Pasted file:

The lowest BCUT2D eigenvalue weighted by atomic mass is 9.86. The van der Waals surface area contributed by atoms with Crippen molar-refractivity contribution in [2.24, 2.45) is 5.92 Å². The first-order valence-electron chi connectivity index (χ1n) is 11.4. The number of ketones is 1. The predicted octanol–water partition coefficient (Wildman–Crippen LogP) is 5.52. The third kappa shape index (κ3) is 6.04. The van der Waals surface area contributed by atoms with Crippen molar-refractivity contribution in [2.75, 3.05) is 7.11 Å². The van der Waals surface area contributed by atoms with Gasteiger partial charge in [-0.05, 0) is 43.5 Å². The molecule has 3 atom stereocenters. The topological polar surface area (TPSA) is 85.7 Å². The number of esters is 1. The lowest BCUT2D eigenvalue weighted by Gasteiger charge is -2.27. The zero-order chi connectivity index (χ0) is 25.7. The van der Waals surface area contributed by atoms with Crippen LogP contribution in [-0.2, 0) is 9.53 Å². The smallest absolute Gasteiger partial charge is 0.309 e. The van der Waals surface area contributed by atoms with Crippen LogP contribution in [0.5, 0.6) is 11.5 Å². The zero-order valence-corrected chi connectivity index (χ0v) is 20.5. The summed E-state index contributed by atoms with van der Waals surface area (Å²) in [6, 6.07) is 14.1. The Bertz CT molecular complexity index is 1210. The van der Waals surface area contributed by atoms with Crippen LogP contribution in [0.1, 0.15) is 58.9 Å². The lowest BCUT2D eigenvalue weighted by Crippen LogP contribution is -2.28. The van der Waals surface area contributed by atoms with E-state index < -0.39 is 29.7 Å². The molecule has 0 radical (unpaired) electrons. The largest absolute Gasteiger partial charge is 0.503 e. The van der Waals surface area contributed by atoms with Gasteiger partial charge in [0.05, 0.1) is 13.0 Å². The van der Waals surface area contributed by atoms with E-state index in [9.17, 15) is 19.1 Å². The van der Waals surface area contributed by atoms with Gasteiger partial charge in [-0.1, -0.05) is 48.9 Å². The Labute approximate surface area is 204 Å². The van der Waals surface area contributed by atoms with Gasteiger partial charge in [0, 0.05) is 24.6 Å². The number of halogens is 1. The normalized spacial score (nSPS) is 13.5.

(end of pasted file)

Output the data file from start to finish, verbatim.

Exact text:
The lowest BCUT2D eigenvalue weighted by atomic mass is 9.86. The van der Waals surface area contributed by atoms with Crippen molar-refractivity contribution in [2.24, 2.45) is 5.92 Å². The first-order valence-electron chi connectivity index (χ1n) is 11.4. The number of ketones is 1. The predicted octanol–water partition coefficient (Wildman–Crippen LogP) is 5.52. The third kappa shape index (κ3) is 6.04. The van der Waals surface area contributed by atoms with Crippen molar-refractivity contribution in [2.75, 3.05) is 7.11 Å². The van der Waals surface area contributed by atoms with Gasteiger partial charge in [-0.05, 0) is 43.5 Å². The molecule has 3 atom stereocenters. The topological polar surface area (TPSA) is 85.7 Å². The number of esters is 1. The lowest BCUT2D eigenvalue weighted by Gasteiger charge is -2.27. The zero-order chi connectivity index (χ0) is 25.7. The van der Waals surface area contributed by atoms with Crippen LogP contribution in [-0.2, 0) is 9.53 Å². The smallest absolute Gasteiger partial charge is 0.309 e. The van der Waals surface area contributed by atoms with Crippen LogP contribution in [0.5, 0.6) is 11.5 Å². The zero-order valence-corrected chi connectivity index (χ0v) is 20.5. The summed E-state index contributed by atoms with van der Waals surface area (Å²) in [6, 6.07) is 14.1. The Bertz CT molecular complexity index is 1210. The van der Waals surface area contributed by atoms with Crippen LogP contribution in [0.1, 0.15) is 58.9 Å². The lowest BCUT2D eigenvalue weighted by Crippen LogP contribution is -2.28. The van der Waals surface area contributed by atoms with E-state index < -0.39 is 29.7 Å². The molecule has 0 radical (unpaired) electrons. The largest absolute Gasteiger partial charge is 0.503 e. The van der Waals surface area contributed by atoms with Gasteiger partial charge in [0.05, 0.1) is 13.0 Å². The van der Waals surface area contributed by atoms with E-state index in [9.17, 15) is 19.1 Å². The van der Waals surface area contributed by atoms with Gasteiger partial charge in [-0.1, -0.05) is 48.9 Å². The Labute approximate surface area is 204 Å². The van der Waals surface area contributed by atoms with Gasteiger partial charge in [0, 0.05) is 24.6 Å². The number of halogens is 1. The normalized spacial score (nSPS) is 13.5.